The MCC Journey: The Beginning towards Residency training

Like any application process, applying to residency training can be long, tedious and time-consuming but all doable. Below in the simplest way put are the overall steps: Step #01: Open an Account with Physiciansapply Before applying for any of the Medical Council of Canada (MCC) exams, you first have to get your basic information and documents source verified through An initial fee is required to start an account and right after entering your information you can start the process of verifying required documents such as:
  • Passport (this can be attested by a registrar or your dean – the document has a list of professionals who can attest it)
  • University degree / diploma (if already received)
  • Certified Identity confirmation form
  • Release form
This is the beginning of the source verification process which has an additional cost and once submitted is sent to the MCC.  Step #02: Exams Next part is the exams. Up until very recent, the MCCEE (medical council of Canada evaluating exam) was a requirement for applying to residency. However, starting 2020 cycle the MCCEE would no longer exist. (we are still waiting to hear on how this would affect previous CaRMs applicants who have completed the exam). So that’s one exam less! PHEW! So far we have been informed that the MCCQE1 (Medical council of Canada Qualifying Exam part 1) and the NAC OSCE results will be required for the application process. The important thing to remember is the score. Obtaining a good score in these exams is important with the high level of competition. While preparing for the Exams I recommend going through  – R1 program descriptions ( to know the specific program requirements in terms of scores (practically speaking they usually require more than what is on the description so keep that in mind). Other exam requirements are:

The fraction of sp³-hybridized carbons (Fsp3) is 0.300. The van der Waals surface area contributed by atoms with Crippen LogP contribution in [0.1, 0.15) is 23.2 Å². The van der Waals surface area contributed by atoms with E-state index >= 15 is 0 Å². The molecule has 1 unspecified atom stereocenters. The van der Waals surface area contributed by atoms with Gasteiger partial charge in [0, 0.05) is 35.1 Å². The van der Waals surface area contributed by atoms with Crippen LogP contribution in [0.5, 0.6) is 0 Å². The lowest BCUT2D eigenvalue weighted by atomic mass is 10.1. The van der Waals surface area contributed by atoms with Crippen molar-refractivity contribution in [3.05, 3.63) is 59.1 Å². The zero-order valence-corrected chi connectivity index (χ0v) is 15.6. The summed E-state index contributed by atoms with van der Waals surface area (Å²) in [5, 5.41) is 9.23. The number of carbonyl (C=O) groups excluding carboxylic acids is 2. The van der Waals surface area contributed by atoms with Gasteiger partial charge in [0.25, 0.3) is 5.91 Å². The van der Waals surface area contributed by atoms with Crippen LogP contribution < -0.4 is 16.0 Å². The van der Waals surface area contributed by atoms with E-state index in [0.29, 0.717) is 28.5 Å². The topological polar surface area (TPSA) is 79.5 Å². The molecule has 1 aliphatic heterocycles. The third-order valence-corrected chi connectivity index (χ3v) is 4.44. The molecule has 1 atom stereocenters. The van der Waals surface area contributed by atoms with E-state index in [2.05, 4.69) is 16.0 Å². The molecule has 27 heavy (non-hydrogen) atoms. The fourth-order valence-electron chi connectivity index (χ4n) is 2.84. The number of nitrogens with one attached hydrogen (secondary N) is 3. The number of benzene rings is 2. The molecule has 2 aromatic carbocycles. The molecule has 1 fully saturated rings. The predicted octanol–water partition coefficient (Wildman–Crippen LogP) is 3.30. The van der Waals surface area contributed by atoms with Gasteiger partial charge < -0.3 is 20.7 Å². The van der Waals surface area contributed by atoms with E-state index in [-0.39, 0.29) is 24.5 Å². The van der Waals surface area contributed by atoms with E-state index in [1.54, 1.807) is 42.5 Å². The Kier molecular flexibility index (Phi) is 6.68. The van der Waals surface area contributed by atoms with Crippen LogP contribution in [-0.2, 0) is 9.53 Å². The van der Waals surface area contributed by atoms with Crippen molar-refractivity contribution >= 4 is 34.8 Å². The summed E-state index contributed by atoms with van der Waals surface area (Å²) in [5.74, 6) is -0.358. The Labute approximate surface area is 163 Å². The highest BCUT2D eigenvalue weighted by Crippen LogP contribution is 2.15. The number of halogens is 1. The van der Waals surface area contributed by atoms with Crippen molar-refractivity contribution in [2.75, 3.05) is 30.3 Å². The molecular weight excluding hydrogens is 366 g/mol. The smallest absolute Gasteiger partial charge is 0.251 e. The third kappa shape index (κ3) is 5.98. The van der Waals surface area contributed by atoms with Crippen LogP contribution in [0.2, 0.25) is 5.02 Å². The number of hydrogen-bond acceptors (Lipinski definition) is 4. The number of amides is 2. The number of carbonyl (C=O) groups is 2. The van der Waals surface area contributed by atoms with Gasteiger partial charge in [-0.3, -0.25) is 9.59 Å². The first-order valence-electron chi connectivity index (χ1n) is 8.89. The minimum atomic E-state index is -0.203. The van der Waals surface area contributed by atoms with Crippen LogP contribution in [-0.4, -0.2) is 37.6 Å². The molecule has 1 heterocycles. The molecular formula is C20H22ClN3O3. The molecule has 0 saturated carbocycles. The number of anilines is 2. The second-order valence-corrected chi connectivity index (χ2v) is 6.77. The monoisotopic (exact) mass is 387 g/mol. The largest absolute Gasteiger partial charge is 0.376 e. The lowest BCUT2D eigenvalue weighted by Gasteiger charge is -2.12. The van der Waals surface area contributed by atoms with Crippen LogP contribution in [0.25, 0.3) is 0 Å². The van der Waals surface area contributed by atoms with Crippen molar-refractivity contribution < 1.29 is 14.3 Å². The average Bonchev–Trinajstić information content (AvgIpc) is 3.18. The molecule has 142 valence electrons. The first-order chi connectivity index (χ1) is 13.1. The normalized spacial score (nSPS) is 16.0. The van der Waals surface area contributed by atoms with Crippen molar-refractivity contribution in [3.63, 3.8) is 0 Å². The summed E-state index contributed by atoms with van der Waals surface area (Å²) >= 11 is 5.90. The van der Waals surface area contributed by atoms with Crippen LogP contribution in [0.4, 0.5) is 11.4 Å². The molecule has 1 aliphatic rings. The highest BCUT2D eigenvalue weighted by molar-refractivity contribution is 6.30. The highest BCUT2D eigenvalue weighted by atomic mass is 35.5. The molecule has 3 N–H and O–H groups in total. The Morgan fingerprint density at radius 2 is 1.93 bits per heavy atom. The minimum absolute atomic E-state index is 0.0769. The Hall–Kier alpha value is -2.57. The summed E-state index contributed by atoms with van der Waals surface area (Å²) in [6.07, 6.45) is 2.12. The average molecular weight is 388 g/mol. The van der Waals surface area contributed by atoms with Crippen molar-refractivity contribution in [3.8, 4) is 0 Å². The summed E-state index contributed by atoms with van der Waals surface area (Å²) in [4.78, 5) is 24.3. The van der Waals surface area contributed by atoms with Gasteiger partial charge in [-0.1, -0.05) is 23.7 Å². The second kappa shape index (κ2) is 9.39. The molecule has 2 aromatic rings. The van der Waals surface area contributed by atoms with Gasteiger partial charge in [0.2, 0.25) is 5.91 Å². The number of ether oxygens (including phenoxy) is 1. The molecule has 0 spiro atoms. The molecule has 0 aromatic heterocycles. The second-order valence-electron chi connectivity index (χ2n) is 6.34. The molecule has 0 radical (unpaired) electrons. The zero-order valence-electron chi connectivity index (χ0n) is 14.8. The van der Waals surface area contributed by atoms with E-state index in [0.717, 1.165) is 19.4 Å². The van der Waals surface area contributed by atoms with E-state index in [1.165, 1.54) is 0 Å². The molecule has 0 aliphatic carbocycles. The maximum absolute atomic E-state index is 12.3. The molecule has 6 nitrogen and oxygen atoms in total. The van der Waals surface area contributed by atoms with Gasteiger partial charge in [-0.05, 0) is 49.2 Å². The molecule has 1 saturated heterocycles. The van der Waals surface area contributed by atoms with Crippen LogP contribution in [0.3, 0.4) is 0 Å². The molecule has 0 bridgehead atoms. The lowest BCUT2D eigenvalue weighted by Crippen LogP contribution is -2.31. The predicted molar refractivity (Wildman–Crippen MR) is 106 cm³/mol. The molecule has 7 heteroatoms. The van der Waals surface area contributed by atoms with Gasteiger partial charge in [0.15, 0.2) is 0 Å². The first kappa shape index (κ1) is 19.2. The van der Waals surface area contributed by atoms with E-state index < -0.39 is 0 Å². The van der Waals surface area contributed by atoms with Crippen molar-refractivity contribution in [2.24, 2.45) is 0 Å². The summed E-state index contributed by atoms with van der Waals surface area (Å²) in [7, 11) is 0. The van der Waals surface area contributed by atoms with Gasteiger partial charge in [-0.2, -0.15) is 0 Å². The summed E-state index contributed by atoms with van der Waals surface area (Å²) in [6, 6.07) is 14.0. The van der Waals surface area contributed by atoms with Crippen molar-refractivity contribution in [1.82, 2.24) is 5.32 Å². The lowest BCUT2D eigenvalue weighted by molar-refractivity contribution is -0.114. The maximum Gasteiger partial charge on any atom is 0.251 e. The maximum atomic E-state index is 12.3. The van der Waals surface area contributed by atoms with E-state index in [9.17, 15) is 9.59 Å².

• An English assessment, the most popular being IELTS (if your University is not recognized as an English teaching school). This exam expires every two years and would need to be re-done.
  • BLS course: A basic life support course (at health care professional level) Expiry date apply depending on course type 
  • CASPER: A mini interview like assessment that examines your team/work ethics. A provincial requirement  – varies from program to program
  • BC-CAP: A clinical assessment provincial requirement for British Columbia (MCCQE1 is required to apply for the assessment, more details here:
Step #03: Clinical Experience This part can be tricky because program directors prefer Canadian Health care experience via an Elective during med school or on-going independent practice. Canadian Observership is a hit and miss. For some programs it carries weight and for others it does not.  These requirements are not necessarily mentioned in the program description.  Overall, this process takes time but patience is key. Just keep breathing as you walk through it and you will be fine.  Leave any questions in the comments below and I shall get back to them.  Happy reading!

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